• Chief information officer: This executive could lead discussions about the importance of viewing clinical pathways through an equity lens and de-biasing clinical decision sets.
  • Chief health equity officer/chief diversity and inclusion officer: In addition to establishing a health-equity strategy, this leader can help identify ecosystem collaborators and create the network to keep everyone connected.
  • Human resources: The HR team might help to ensure that the hospital or health system has (or is building) a diverse and inclusive workforce. HR staff can also evaluate potential biases in hiring, promotions, and the overall succession process.
  • Supply chain leaders: These leaders could focus on evaluating vendors and suppliers to make sure they have diverse and inclusive workforces.

As a society, we have built structures that are often inequitable, and we have created clinical pathways that tend to be racist, and gender biased (to put it bluntly). In doing so, we have created management systems that make it difficult for certain populations and individuals to access the care and services they need to maintain health. Building relationships with community organizations can not only provide greater insights into the lived experience of local populations, but also create a trusted network focused on the individual. This trusted network contributing a relevant set of services and capabilities could reduce disparities, improve equity and improve the health of community members. A greater number of health care organizations are realizing this halo effect and are seeking ways to deepen the integration of data, insights, healthcare delivery, and socioeconomic services.

Nothing in equity can be successful without trust. But trust can erode very quickly, and it takes time, sometimes years to build. We are learning that a health ecosystem, which revolves around an individual or a population and coordinates organizations in the community, can create powerful impact on raising health.


1 Cruise self-driving cars deliver 2 millionth meal for San Francisco-Marin Food Bank, CBS News, Bay Area, March 22, 2022

This publication contains general information only and Deloitte is not, by means of this publication, rendering accounting, business, financial, investment, legal, tax, or other professional advice or services. This publication is not a substitute for such professional advice or services, nor should it be used as a basis for any decision or action that may affect your business. Before making any decision or taking any action that may affect your business, you should consult a qualified professional advisor.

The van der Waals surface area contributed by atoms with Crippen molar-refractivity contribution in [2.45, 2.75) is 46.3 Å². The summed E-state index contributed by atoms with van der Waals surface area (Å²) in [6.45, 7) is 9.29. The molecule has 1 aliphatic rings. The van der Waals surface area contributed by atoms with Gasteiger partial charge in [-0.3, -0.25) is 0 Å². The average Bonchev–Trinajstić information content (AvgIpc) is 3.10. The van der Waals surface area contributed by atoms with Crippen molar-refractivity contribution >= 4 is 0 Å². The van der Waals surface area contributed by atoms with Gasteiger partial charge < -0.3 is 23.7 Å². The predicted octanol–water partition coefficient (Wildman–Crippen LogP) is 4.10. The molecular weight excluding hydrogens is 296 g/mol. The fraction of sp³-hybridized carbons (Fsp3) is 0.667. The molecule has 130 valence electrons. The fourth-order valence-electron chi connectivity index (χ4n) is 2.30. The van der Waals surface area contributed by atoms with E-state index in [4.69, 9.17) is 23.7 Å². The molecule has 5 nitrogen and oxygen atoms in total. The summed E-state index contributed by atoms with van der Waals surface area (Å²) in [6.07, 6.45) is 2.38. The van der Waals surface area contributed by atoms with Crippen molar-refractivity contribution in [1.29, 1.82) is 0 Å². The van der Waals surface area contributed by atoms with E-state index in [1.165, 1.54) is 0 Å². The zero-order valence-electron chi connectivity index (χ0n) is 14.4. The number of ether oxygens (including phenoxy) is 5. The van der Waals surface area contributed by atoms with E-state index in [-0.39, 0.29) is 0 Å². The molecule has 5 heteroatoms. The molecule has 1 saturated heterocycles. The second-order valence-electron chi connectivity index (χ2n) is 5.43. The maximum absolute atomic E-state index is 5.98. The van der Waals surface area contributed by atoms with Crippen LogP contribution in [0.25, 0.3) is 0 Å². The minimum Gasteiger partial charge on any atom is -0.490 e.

Deloitte shall not be responsible for any loss sustained by any person who relies on this publication.

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Jennifer Radin

Jennifer Radin

Principal | Deloitte Consulting

Jen, a principal at Deloitte Consulting LLP, serves as Chief Innovation Officer for our Health Care practice and leads Deloitte’s Risk & Financial Advisory Health Care practice. She works to enable health care system executives to embrace disruptive transformation, helping them leverage applied innovation to design new models of clinical care and future proof their business. Jen is passionate about navigating the rapidly changing health ecosystem and creating value on the journey to health and wellness. Jen is a nationally acclaimed speaker on the topics of Future of Health and Future of Work. Integrating her experience into Deloitte’s Future of Work framework, Jen leads teams who analyze how work can be done, by whom and where the work takes place across clinical and non-clinical functions. Through this analytical modeling, she illuminates new ways of working and engaging with patients, families and across the care team. Jen is also passionate about Diversity, Equity and Inclusion initiatives and was instrumental in the creation of the Deloitte Health Equity Institute. She is the co-founder and executive sponsor of Deloitte’s Physician Leadership Academy, supporting the evolving leadership capabilities of clinician leaders in the era of the Clinical Healthcare CEO.